Dutch-German impulse for gravitational wave research
Nikhef and Albert Einstein Institute sign cooperation agreement at the Hannover Messe
Today, Prof. Dr. Karsten Danzmann, director at the Max Planck Institute for Gravitational Physics in Hannover and director of the Institute for Gravitational Physics at Leibniz Universität Hannover (LUH) and Prof. Dr. Stan Bentvelsen, director of the National Institute for Subatomic Physics (Nationaal instituut voor subatomaire fysica/Nikhef) signed a declaration in the presence of Dutch Prime Minister Mark Rutte to strengthen scientific and technological cooperation in the area of gravitational wave research. The agreement will define the collaboration of Dutch and German researchers in the development of the Einstein Telescope (ET), a new (third generation) detector for gravitational waves. The signing took place during the Hannover Messe 2016, the world’s largest technology trade fair.
“This is an important milestone on the way to the Einstein Telescope”, says Karsten Danzmann. “Scientists from Germany and the Netherlands will work together closely in the coming years to develop this European project. The first detection of gravitational waves has just shown how successfully we can do this.”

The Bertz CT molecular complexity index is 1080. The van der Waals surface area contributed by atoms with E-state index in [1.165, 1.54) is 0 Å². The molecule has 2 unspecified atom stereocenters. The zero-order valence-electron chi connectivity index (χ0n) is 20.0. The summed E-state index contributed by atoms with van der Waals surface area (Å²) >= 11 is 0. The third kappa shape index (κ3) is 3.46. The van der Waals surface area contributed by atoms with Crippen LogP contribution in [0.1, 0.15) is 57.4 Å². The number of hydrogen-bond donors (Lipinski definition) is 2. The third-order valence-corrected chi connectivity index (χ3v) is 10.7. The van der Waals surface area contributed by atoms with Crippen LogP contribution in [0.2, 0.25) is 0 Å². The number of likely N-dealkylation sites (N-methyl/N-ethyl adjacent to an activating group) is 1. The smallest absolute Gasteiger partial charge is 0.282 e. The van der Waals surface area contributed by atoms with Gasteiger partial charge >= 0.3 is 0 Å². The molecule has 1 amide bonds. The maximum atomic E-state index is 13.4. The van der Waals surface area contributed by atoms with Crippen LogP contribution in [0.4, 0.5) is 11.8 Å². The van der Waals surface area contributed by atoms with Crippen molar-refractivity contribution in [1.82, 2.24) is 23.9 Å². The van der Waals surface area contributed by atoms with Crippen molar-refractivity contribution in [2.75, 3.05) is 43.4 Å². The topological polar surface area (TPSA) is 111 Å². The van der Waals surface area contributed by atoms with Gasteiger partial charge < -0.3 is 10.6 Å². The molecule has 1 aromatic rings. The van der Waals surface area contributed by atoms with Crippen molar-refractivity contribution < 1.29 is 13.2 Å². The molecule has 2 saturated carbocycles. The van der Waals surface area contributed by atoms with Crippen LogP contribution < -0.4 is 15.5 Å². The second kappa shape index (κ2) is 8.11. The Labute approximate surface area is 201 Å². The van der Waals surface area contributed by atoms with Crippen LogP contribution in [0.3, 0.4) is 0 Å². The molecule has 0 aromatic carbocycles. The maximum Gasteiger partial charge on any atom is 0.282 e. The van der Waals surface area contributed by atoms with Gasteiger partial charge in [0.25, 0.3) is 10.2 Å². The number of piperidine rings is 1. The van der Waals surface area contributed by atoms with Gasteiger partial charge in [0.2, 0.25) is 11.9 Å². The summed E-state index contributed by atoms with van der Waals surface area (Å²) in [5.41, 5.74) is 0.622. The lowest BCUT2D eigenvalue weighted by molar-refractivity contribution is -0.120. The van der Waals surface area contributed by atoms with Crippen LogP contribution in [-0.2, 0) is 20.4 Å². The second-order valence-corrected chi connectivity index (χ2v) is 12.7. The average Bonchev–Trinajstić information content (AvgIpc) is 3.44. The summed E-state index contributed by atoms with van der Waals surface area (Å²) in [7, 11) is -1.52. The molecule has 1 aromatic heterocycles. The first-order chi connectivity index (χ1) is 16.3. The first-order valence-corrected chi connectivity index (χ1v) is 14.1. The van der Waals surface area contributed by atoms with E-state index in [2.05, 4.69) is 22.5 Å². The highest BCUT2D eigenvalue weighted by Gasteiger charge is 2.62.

The Einstein Telescope ET
ET is a third generation gravitational wave detector that will be about 30 times as sensitive as the existing instruments. It will deliver astronomy that allows a much more detailed and precise observation of the Universe. ET will open regions of the Universe which are hidden to us today.
Hannover is leading in the field of gravitational wave detection
In September 2015 the US LIGO detectors observed the first gravitational wave, with researchers at the Max Planck Institute for Gravitational Physics (Albert Einstein Institute; AEI), the Leibniz Universität Hannover (LUH) and the German-British GEO600 gravitational wave detector making crucial contributions to the discovery. After a rigorous validation process the scientists concluded that the detected gravitational waves were produced during the final fraction of a second of the merger of two black holes to produce a single, more massive spinning black hole. The results were published in February 2016. Many of the core technologies enabling the detection were developed and tested in the GEO collaboration. Researchers at the AEI also made crucial contributions in other key areas, developing efficient data analysis methods running on powerful computer clusters and highly accurate waveform models to detect the signal and infer astrophysical information from it.